Zeman’s speech at the dinner was probably one of the shortest on record. He said that he had two glasses of wine in front of him – one red and one white. Politically, the red stands for the Left, and white for the Right, but there are some issues on which the Left and the Right agree. Friendship between nations is common to both, he said. Therefore, he was going to do something that he said he had never done before in his life. Raising both glasses, he called out “Cheers!”

The Czechs never quite know what to expect from Zeman, who is not a believer in political correctness and says whatever comes into his head. Happily, he is so pro-Israel and so anti-terrorism, that whatever he says in Israel is treated as an expression of friendship.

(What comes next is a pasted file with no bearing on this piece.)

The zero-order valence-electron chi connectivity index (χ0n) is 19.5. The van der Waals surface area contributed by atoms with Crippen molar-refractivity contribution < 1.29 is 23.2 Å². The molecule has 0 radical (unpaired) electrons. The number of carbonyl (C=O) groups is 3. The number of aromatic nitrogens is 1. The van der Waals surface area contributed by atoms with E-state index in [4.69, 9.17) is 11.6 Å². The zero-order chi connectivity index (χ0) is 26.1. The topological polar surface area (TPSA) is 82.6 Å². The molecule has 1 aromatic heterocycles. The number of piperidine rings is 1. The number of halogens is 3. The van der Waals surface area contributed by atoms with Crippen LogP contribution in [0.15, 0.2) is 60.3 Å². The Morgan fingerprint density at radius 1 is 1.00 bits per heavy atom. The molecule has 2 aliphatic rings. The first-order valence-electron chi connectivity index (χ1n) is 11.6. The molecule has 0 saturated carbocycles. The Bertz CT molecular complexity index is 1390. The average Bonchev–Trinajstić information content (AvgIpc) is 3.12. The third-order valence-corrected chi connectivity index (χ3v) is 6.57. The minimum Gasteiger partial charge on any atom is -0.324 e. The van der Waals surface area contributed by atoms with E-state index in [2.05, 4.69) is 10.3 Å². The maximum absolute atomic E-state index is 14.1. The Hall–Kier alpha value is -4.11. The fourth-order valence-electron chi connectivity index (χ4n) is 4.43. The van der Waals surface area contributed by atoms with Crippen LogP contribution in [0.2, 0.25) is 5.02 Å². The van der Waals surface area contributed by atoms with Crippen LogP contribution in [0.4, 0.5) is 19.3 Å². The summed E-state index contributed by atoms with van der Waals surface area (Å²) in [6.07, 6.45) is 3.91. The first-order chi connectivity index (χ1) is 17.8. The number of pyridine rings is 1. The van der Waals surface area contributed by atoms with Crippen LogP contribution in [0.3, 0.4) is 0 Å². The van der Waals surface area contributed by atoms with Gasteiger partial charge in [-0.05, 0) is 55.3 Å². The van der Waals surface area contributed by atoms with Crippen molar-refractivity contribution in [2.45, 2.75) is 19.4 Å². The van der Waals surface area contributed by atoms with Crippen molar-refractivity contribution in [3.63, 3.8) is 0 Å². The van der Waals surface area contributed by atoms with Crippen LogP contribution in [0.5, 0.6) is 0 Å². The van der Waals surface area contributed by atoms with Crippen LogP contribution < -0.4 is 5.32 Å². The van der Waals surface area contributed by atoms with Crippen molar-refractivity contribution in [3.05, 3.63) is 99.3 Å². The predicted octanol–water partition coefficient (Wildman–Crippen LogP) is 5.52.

Among the guests at the dinner were many genuine Czechs as well as Israelis of Czech descent, such as one of the honorary consuls for the Czech Republic, Dan Propper. Also present was retired diplomat Yaakov Levy, who happens to be a former ambassador to the Czech Republic, and Arye Shumer, who was director-general of the President’s Office when Ezer Weizman was president.

As he did earlier in the day, Rivlin recalled that Czechoslovakia was the only country to lift the arms embargo against Israel in 1948. But the relations of Jews with Czechoslovakia go much further back, he said, calling up the names of the great mystic known as the Maharal of Prague, whose real name was Rabbi Judah Loew ben Bezalel, and Rabbi Yehezkel ben Yehuda Landau, the famous 18th-century chief rabbi of Prague.